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Tuesday, July 10, 2012

The Comedy King is dead.

The Comedy King is dead.
Dolphy, or Rodolfo Vera Quizon Sr., passed away Tuesday at 8:40 p.m., at the Makati Medical Center, thus ending one of the longest and most colorful lives and careers in Philippine show business history. He was 83 and about to turn 84 on July 25.
This was confirmed by a close family member Tuesday evening, according to GMA News' State of the Nation. Dolphy died of chronic obstructive pulmonary disease. He also suffered from kidney ailments.
Dolphy was rushed to the Intensive Care Unit on Saturday, June 9, after complaining of difficulty in breathing.  His potassium level had also dropped.
The Philippines' Comedy King underwent several dialysis treatments while in the hospital. He also had at least two bouts of pneumonia, with the last one occurring only recently. 
In an earlier report GMA News’ “24 Oras,” a son of the actor-comedian, Ronnie Quizon, said his father was suffering from chronic obstructive pulmonary disease (COPD), a condition which limits the amount of air that enters the lungs.
"Simple phlegm can kill him. Kasi nga, nagbabara sa lungs niya. Basically that's what COPD does to you," he explained.
Because of his age, Dolphy’s immune system has weakened.
A vaudeville beginning
Before entering the movies, Dolphy first made a name for himself during the World War II years as a vaudeville dancer along with the late Bayani Casimiro.
From dancing, Dolphy got his break as an actor when he landed the role of a Chinese court witness in a theater play.
Dolphy’s antics in the play were a big hit and he became known as “Golay” – his first screen name.
In 1948, Dolphy was billed as Rodolfo Quizon in the movie “Dugo ng Bayan” (Nation’s Blood). He made a “guest appearance” in the said movie which starred Fernando Poe Sr.
Dolphy’s big movie break came when Pancho Magalona brought him over to Sampaguita Pictures for the 1953 movie “Isang Sulyap Mo Tita” (A Single Glimps of you Tita).
In this movie, the name “Golay” was discarded for “Dolphy” which became a household name to this day.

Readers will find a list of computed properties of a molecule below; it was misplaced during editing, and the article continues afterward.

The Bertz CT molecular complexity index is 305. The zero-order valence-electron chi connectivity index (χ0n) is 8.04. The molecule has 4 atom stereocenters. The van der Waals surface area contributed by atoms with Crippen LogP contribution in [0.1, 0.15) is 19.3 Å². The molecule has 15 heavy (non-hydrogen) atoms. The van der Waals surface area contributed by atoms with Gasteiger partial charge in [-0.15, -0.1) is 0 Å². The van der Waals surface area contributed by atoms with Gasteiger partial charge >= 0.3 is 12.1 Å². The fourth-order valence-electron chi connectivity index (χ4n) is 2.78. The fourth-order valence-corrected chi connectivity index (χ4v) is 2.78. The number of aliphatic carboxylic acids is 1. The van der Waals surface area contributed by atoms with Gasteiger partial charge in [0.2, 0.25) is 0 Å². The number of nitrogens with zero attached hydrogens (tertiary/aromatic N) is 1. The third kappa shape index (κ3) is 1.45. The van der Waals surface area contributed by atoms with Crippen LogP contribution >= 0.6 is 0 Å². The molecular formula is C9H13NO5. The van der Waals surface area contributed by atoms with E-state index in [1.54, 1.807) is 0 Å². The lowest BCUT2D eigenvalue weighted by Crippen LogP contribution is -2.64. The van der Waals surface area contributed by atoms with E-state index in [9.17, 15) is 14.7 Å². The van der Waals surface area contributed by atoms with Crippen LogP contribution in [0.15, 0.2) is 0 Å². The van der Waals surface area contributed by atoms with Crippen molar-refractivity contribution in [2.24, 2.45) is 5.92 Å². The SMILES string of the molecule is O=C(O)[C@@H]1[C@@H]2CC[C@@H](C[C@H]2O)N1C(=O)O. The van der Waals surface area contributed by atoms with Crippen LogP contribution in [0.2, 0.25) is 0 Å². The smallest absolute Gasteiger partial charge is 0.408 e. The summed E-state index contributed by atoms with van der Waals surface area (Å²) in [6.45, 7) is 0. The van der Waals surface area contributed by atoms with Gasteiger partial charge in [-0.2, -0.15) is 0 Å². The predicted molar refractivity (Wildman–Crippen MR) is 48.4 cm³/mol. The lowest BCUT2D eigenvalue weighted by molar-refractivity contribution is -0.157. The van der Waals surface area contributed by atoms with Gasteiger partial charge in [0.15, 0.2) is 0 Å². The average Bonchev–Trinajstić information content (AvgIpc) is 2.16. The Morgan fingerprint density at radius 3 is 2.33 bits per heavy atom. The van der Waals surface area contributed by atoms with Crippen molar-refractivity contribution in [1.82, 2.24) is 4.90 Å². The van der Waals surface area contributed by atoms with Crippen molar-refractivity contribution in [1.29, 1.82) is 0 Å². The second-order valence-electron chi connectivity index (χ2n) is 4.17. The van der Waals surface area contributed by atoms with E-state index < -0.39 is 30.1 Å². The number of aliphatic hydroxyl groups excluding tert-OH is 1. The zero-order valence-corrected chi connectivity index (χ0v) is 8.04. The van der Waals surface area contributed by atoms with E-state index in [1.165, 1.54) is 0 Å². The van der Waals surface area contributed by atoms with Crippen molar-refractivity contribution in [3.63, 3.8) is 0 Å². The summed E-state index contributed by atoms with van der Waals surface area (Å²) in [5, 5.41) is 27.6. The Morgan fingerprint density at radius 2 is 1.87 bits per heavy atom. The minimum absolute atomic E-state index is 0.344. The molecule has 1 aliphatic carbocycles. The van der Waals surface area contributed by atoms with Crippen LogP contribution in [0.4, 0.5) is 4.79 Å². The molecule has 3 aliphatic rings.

From Tondo
Dolphy was born in Tondo, Manila on July 25, 1928. He was the eldest of 10 children: Corazon, Josefina (Josie), Melencio Jr. "Junior," Laura, Aurora (Auring), Jorge (Georgie), Jaime (Jimmy), Teresita and Jaime.
His father was Melencio Espinosa-Quizon, a ship mechanic, and his mother was Salud Vera Quizon.
The “puruntong shorts” (shorts with comically long pant-legs) were made famous by Dolphy’s character, John Purontong, in the hit TV sitcom “John en Marsha.”
Dolphy (with Casimiro) worked as a dancer in Hong Kong and Japan, signing six-month contracts for the jobs. Dolphy saw himself as one of the first overseas Filipino workers.
Dolphy has 18 children form six different women. Six children with Grace Dominguez,  four with Gloria Smith, four with Baby Smith, one with Vangie Tagulao, one with Alma Moreno, and two – of which one was adopted – with Zsa Zsa Padilla.
Dolphy never married any of the six women he was with, which, he says, was one of his life’s frustrations.
Dolphy and Zsa Zsa had planned to marry, but the plan fell through as Zsa Zsa’s annulment proceedings with her first husband were taking too long.
The producer
It was in the 1960’s when Dolphy established his production company, RVQ Productions. Its first project was a film adaptation of the hit TV sitcom “Buhay Artista” (An Actor’s Life).
Dolphy’s last movie was entered in the in the 2010 Metro Manila Film Festival, “Father Jejemon.” He had a “special appearance” in “Rosario,” another 2010 MMFF entry.
In 2010, President Benigno “Noynoy” Aquino III awarded Dolphy the Grand Collar of the Order of the Golden Heart–the highest civilian award that a President can give–for his contributions to the entertainment industry and for his humanitarian efforts.
On his 80th birthday in 2008, his biography “Dolphy, Hindi Ko Ito Narating Mag-isa” (Dolphy, I Didn’t Get Here On My Own) was launched. Proceeds from the book were given to a foundation that assists OFWs.
In 2008 Dolphy and Vic Sotto, known as the Comedy Prince, did a movie together called “Dobol Trobol.”
 Dolphy is also famous for playing gay characters in movies like “Facifica Falayfay” (1969), “Fefita Fofongay, Sarhento Fofongay” (1973), “A... Ewan” (Oh…I Don’t Know) (1974), “Ang Tatay Kong Nanay” (My Dad The Mom) (1978), and “Markova: Comfort Gay” (2001).
 Dolphy received his FAMAS Best Actor award in 1978 for his role in the movie “Omeng Satanasia,” which was produced by RVQ Productions.
For their roles in “Markova: Comfort Gay”, Dolphy and his children Eric and Jeffrey Quizon received the Prix de la Meilleure Interpretation award–the equivalent of a Best Actor Award–in Brussels, Belgium. — Fidel Jimenez and Amanda Fernandez/Amanda Lago/KG/DVM/VS/ELR, GMA News

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